From The Inside Out: Cats may inherit the Earth, unless…

Dear Uma: The new job is a compilation of news stories about climate change — daunting, yeah?  Fortunately, the search is limited to a…

Dear Uma:

The new job is a compilation of news stories about climate change — daunting, yeah?

 Fortunately, the search is limited to a three-year period. Unfortunately, it’s mostly very gloomy, and to be spending hours a day word-painting the picture of the planet’s many ills makes for a greyish state of mind.

According to one of the stories I am looking at, there will be no directing our feet to the sunny side of the street; we will be knee deep in cats.

One cat mating three times a year, and her offspring, can produce 420,000 kittens over seven years.

Now that is a startling figure, and a sort of scary one, even if you like cats, and it is an old number about to be replaced by a much larger one. Read on.

Climate change is triggering a boom in kitten births.

Rising temperatures, it is theorized by some experts, causes cats to go into heat more often, leading to the recent dramatic increase in the kitten population.

There is also the belief global warming hastens the onset of puberty in cats, creating a larger pool of fertile cats each breeding season.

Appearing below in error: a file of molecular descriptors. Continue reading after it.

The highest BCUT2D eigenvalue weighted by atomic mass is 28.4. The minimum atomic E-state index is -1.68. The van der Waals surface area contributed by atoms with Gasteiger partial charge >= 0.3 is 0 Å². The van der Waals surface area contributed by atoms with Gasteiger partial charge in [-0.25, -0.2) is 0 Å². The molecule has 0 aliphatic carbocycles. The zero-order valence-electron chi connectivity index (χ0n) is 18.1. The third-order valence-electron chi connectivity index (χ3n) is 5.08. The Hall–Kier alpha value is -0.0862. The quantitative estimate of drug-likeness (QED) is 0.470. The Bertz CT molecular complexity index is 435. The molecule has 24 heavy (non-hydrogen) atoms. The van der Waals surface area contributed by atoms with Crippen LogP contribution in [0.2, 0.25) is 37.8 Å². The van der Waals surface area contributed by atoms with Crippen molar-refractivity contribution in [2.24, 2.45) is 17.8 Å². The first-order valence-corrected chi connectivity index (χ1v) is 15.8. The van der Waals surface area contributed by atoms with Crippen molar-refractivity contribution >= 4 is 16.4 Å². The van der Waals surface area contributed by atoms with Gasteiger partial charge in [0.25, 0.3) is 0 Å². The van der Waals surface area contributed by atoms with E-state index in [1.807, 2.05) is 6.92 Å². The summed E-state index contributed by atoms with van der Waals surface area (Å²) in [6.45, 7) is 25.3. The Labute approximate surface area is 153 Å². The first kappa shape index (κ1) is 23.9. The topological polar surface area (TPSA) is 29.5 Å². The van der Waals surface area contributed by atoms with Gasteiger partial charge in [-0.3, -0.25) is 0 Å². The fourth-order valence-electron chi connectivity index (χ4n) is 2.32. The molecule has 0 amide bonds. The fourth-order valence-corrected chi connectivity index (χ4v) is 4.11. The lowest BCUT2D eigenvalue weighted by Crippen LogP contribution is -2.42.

Warmer weather increases the chance of kitten survival, as does the increase in available food in the form of rodents, whose chances of survival are also made better by increased warmth.

I am haunted by images of thousands upon thousands of cats, unable to control themselves, mating in a frenzy of temperature-inspired lust.

Sixty-three days later, faced with the results of their helpless passion, they are forced to frantically hunt endless hordes of rodents in order to feed their kittens, most of who will end up in shelters.

Shelters are reporting unprecedented numbers of kittens in their facilities. 

This veritable flood of feline fertility is necessitating more deaths, as euthanasia is the solution of most shelters to unadopted animals.

It is a nasty picture, and a lesson to all animals who are thinking of becoming domesticated.

In the hard, wild edges of the world, the larger cats, while dealing with their own changing climate issues, are still in charge of themselves when it comes to matters of the heart.

A female cheetah, for example, does not come into heat without first watching two male cheetahs fight. Her cousin, the lioness, not only demands an extravagant amount of stimulation from her partner before mating takes place, but also requires dozens of copulations a day.

Neither of these cats has large litters, enabling them to continue with careers rather than spend every waking moment feeding and caring for babies. What they may suffer in hardship is more than compensated by the glory of freedom.

But that is the Wild, and here in the Tame we must ponder the dilemma of our animal companions and see what can be done to alleviate this problem, which we have helped create.

Obviously, one of the best solutions is for people who own cats to have them spayed or neutered.

In order to pay for these operations, one could fast for a week, give up red wine for several months, and walk to work, thereby combining good health for oneself with responsible pet ownership. This is what is known as a win-win situation.